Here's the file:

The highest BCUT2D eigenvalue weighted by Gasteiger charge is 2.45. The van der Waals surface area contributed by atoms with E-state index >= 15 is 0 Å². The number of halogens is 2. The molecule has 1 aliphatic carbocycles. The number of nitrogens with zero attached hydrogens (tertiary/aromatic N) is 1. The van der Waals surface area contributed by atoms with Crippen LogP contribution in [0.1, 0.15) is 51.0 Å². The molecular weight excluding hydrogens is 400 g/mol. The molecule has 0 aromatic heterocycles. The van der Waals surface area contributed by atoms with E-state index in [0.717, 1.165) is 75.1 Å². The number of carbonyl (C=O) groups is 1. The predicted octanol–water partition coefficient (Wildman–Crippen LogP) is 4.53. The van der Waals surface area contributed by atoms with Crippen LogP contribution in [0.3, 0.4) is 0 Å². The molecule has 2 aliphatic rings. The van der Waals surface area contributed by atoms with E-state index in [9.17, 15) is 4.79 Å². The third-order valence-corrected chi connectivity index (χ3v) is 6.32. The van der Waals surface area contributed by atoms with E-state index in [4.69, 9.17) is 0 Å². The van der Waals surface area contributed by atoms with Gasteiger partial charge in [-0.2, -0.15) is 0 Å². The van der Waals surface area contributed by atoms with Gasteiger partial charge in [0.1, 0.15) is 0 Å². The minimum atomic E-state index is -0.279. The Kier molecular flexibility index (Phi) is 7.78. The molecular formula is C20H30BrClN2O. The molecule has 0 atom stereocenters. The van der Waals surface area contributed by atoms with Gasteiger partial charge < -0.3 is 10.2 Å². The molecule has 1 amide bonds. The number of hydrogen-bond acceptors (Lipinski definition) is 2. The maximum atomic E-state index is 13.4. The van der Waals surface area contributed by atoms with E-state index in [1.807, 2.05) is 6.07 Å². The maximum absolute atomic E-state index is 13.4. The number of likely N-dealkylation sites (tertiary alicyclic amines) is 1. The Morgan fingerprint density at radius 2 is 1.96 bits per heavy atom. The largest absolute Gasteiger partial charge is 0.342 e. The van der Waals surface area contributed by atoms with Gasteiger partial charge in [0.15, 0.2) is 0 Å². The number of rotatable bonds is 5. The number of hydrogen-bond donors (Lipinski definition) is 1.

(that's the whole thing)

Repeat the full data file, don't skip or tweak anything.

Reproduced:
The highest BCUT2D eigenvalue weighted by Gasteiger charge is 2.45. The van der Waals surface area contributed by atoms with E-state index >= 15 is 0 Å². The number of halogens is 2. The molecule has 1 aliphatic carbocycles. The number of nitrogens with zero attached hydrogens (tertiary/aromatic N) is 1. The van der Waals surface area contributed by atoms with Crippen LogP contribution in [0.1, 0.15) is 51.0 Å². The molecular weight excluding hydrogens is 400 g/mol. The molecule has 0 aromatic heterocycles. The van der Waals surface area contributed by atoms with E-state index in [0.717, 1.165) is 75.1 Å². The number of carbonyl (C=O) groups is 1. The predicted octanol–water partition coefficient (Wildman–Crippen LogP) is 4.53. The van der Waals surface area contributed by atoms with Crippen LogP contribution in [0.3, 0.4) is 0 Å². The molecule has 2 aliphatic rings. The van der Waals surface area contributed by atoms with E-state index in [9.17, 15) is 4.79 Å². The third-order valence-corrected chi connectivity index (χ3v) is 6.32. The van der Waals surface area contributed by atoms with E-state index in [4.69, 9.17) is 0 Å². The van der Waals surface area contributed by atoms with Gasteiger partial charge in [-0.2, -0.15) is 0 Å². The van der Waals surface area contributed by atoms with Gasteiger partial charge in [0.1, 0.15) is 0 Å². The minimum atomic E-state index is -0.279. The Kier molecular flexibility index (Phi) is 7.78. The molecular formula is C20H30BrClN2O. The molecule has 0 atom stereocenters. The van der Waals surface area contributed by atoms with Gasteiger partial charge < -0.3 is 10.2 Å². The molecule has 1 amide bonds. The number of hydrogen-bond acceptors (Lipinski definition) is 2. The maximum atomic E-state index is 13.4. The van der Waals surface area contributed by atoms with E-state index in [1.807, 2.05) is 6.07 Å². The maximum absolute atomic E-state index is 13.4. The number of likely N-dealkylation sites (tertiary alicyclic amines) is 1. The Morgan fingerprint density at radius 2 is 1.96 bits per heavy atom. The largest absolute Gasteiger partial charge is 0.342 e. The van der Waals surface area contributed by atoms with Gasteiger partial charge in [0.15, 0.2) is 0 Å². The number of rotatable bonds is 5. The number of hydrogen-bond donors (Lipinski definition) is 1.